On 21st January 2021 at 7.00 p.m. a Bodhi Pooja was organized by the Amarapura Nikaya-abhivruddi Dayaka Sabha at the historic Kalutara Bodhi to invoke blessings upon our Supreme Maha Thera.

May the Supreme Maha Nayaka Agga Maha Panditha Kotugoda Dhammavasa Maha Nahimi live a life free from sickness and sorrow.


Deshamanya Ajita de Zoysa


Sri Lanka Nikaya-abhivruddi Dayaka Sabha

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Govt.’s choice is dialogue over confrontation



By Jehan Perera

Preparing for the forthcoming UN Human Rights Council cannot be easy for a government elected on a nationalist platform that was very critical of international intervention. When the government declared its intention to withdraw from Sri Lanka’s co-sponsorship of the October 2015 resolution No. 30/1 last February, it may have been hoping that this would be the end of the matter. However, this is not to be. The UN Human Rights High Commissioner’s report that will be taken up at the forthcoming UNHRC session in March contains a slate of proposals that are severely punitive in nature and will need to be mitigated. These include targeted economic sanctions, travel bans and even the involvement of the International Criminal Court.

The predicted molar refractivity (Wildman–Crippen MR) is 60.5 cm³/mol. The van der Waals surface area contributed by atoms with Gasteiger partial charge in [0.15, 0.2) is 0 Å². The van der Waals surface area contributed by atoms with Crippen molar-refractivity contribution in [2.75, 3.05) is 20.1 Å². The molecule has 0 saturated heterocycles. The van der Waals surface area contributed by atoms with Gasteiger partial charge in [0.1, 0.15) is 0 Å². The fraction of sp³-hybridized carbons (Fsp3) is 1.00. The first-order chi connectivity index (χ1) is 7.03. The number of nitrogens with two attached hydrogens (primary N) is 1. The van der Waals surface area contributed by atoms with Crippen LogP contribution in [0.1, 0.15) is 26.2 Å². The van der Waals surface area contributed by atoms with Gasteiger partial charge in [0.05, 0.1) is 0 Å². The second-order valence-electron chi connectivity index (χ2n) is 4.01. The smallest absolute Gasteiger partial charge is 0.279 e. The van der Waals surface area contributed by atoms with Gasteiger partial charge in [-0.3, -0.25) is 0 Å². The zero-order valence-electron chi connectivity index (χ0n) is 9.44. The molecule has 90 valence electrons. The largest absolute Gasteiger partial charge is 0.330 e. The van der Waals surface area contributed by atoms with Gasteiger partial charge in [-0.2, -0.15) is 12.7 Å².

Since UN Secretary General Ban Ki-Moon’s visit in May 2009 just a few days after the three-decade long war came to its bloody termination, Sri Lanka has been a regular part of the UNHRC’s formal discussion and sometimes even taking the centre stage. Three resolutions were passed on Sri Lanka under acrimonious circumstances, with Sri Lanka winning the very first one, but losing the next two. As the country became internationally known for its opposition to revisiting the past, sanctions and hostile propaganda against it began to mount. It was only after the then Sri Lankan government in 2015 agreed to co-sponsor a fresh resolution did the clouds begin to dispel.

Clearly in preparation for the forthcoming UNHRC session in Geneva in March, the government has finally delivered on a promise it made a year ago at the same venue. In February 2020 Foreign Minister Dinesh Gunawardena sought to prepare the ground for Sri Lanka’s withdrawal from co-sponsorship of UN Human Rights Council resolution No 30/1 of 2015. His speech in Geneva highlighted two important issues. The first, and most important to Sri Lanka’s future, was that the government did not wish to break its relationships with the UN system and its mechanisms. He said, “Sri Lanka will continue to remain engaged with, and seek as required, the assistance of the UN and its agencies including the regular human rights mandates/bodies and mechanisms in capacity building and technical assistance, in keeping with domestic priorities and policies.”